According to Google Trends, searches related to Zoom Video Communications grew by about one hundred times in the month of March. The coronavirus pandemic resulted in a surge of new video calls, with the platform, Zoom, leading the herd of video communications companies. A bit off-topic, but what happened to Skype? Anyway, is Zoom good for the environment? The video calling revolution is upon us and it will have an everlasting effect on our economy and the planet.
Most importantly, Zoom calls replace the need for students to go to school and for employees to commute. A commute usually requires a lot of carbon dioxide to be emitted into the atmosphere. If video calls become the new normal, a long car ride will be replaced by opening a laptop and socializing with coworkers or peers.
In addition, fewer commercial buildings will need to exist in order to support the population and growing economy. The decrease in commercial real estate development translates to a need for fewer resources to be removed from the planet.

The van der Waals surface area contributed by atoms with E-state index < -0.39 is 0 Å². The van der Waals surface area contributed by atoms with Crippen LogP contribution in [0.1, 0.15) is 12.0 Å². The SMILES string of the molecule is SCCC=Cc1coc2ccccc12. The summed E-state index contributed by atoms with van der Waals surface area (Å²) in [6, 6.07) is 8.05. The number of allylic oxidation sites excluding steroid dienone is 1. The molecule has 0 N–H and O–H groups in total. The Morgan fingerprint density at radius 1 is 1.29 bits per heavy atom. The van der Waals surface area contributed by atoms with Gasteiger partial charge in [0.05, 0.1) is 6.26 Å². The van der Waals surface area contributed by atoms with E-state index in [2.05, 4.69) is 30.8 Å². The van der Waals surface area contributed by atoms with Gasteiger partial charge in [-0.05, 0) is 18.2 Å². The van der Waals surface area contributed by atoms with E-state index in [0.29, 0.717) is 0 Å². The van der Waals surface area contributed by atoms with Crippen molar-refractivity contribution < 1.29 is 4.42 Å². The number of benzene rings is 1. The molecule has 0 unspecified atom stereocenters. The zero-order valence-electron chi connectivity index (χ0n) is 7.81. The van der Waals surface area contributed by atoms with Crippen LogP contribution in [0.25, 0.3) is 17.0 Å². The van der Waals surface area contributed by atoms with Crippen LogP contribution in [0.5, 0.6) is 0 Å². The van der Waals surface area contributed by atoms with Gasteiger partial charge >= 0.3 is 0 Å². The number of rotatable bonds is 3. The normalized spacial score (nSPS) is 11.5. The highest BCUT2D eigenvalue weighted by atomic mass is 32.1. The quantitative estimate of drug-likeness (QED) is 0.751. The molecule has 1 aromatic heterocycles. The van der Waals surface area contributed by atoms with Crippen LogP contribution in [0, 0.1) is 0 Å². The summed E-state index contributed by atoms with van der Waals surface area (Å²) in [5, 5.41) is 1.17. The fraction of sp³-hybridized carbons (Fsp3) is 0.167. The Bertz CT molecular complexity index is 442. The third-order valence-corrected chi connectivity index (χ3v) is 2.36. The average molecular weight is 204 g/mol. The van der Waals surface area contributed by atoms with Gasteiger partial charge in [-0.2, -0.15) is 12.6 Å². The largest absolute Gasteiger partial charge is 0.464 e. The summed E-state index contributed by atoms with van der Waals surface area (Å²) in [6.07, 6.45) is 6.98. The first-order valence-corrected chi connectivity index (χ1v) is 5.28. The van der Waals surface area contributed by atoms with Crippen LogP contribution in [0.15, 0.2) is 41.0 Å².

If the future of work is at home, there are setbacks too. After reading BBC’s article on the environmental negatives of working from home, I learned that working from home wouldn’t be all sunshine and rainbows. Heating and cooling multiple places causes a lot of greenhouse gas emissions. Even though the demand for heating commercial buildings would decline, it probably couldn’t make up for almost every American household heating and cooling their own homes.
A remote economy seems far out, but like flying cars, it could eventually happen. Okay, flying cars won’t happen. The environmental benefits of not having to commute or use commercial office space would outweigh the issue of heating and cooling individual households. Do you think we will arrive at this point in the future?
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